Storing information about devices on a blockchain. Managing medical devices with smart contracts.
The term “Internet of Things” describes a world in which devices, such as TVs, refrigerators, smartphones, and other are connected to each other and can interact with each other without human intervention. For example, a smart refrigerator could determine that it is running low on a certain food and reorder the food automatically from a website. Then, a delivery could arrive and use a smart lock equipped with a camera to enter the home and deliver the foods. Smartphones could be sending data about exercise routines and results to the doctors and doctors could be adjusting the regimens of their patients. Security is one of the reasons why all of this is not yet happening with medical devices, yet blockchain technology can change the landscape significantly.
For example, manufacturers of medical devices could be entering the serial numbers of medical devices on a blockchain before shipping the devices to sellers and medical professionals. Because a blockchain network is decentralized, meaning that multiple computers on the network contain a copy of all the records, and tamper-proof, the blockchain could be a secure place to store information about medical devices. The information could be available to all interested parties, meaning that the doctors, the government, and the technology staff could verify the authenticity of devices and their current status.
If a device were to malfunction, this information could also go to the blockchain. One of the issues with malfunctioning devices today is that it is not in the interest of device manufacturers to disclose that their devices are not working in the way they are supposed to. This is problematic for a number of reasons. First, some of the manufacturers may try and hide the data. Because of this, the government has to do a lot of supervisory and policy work and the health of patients can potentially be in danger.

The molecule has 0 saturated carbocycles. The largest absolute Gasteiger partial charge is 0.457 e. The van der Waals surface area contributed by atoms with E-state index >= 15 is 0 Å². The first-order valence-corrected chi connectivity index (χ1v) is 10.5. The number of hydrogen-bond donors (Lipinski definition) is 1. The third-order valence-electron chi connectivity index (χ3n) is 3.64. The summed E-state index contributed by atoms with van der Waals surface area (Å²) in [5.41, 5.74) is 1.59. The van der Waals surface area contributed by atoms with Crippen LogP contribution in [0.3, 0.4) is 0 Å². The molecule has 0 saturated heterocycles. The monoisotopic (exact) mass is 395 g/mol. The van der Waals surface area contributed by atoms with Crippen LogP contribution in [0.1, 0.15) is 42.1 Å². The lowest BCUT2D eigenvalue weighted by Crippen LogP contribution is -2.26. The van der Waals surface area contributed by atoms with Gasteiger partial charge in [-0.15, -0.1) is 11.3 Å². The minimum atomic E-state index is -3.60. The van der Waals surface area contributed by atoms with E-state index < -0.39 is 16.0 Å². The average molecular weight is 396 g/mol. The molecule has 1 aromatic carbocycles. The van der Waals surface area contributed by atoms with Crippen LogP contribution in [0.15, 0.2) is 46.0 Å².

Today, if a manufacturer posts something on a website, the manufacturer can later delete the data. With blockchain, deletion of the information would be impossible and all interested parties would have true, up-to-date information at all times.
The blocks of the Bitcoin blockchain record information about financial transactions that occur on the Bitcoin network. Because the Bitcoin network is fully transparent, you can see all the transactions that have occurred on the network since its inception in 2009 using Bitcoin Blockchain Explorer at https://blockchain.info/. For example, if you go to https://blockchain.info/block/0000000000000000000395490008e854d231751825f5d41e3ae07da148acf409, you will see all the available data for block #519870 of the Bitcoin blockchain, including the number of transactions, which for this block is 1097, the volume of transactions (1089 bitcoins) and details about all the transactions that have occurred on the Bitcoin blockchain during the time it took the blockchain to create the block. A blockchain for medical devices could function in a similar manner and include all the information about how a device is functioning. If a doctor or a hospital had issues with a device, they could place the information about the issues on the blockchain. If the issues were to be resolved, this information could also go on the blockchain. This way, the data about the performance of the devices would be available to all interested parties and would also be tamper-proof.
Smart contracts for medical devices
Bitcoin is a blockchain application for financial transactions. The Ethereum network in addition to having its own token, Ether, also has Ethereum Virtual Machine, which can run software code including smart contracts.
Before blockchain, contracts were typically created by attorneys and enforced by third parties. A government is an example of such a party.
On a blockchain network, anyone knowing how to code can create a contract. Then, they can run the contract on the network and the network would monitor the status of the contract.
The fact that anyone can code a contract does not mean that they should because the network can’t determine if a contract has certain legal mistakes or has really been written to accurately reflect the will and intentions of all the involved parties. In programming, this is known as “garbage in, garbage out.” The expression means that while a computer can do a lot of useful computations, it will not transform garbage data into quality data. For this reason, it may make sense to hire an attorney when creating a contract, even if it is a smart contract on a blockchain network.
This being said, the possibilities of smart contracts are endless. For example, medical devices may need to store vaccines at certain temperatures. A medical device could monitor the temperature and keep the data on a blockchain. If the temperature goes below a certain level, a smart contract could send a message to the vaccine recipient that the vaccine became spoiled and then initiate an insurance claim with the insurance company. The insurance claim could also be a smart contract on a blockchain network.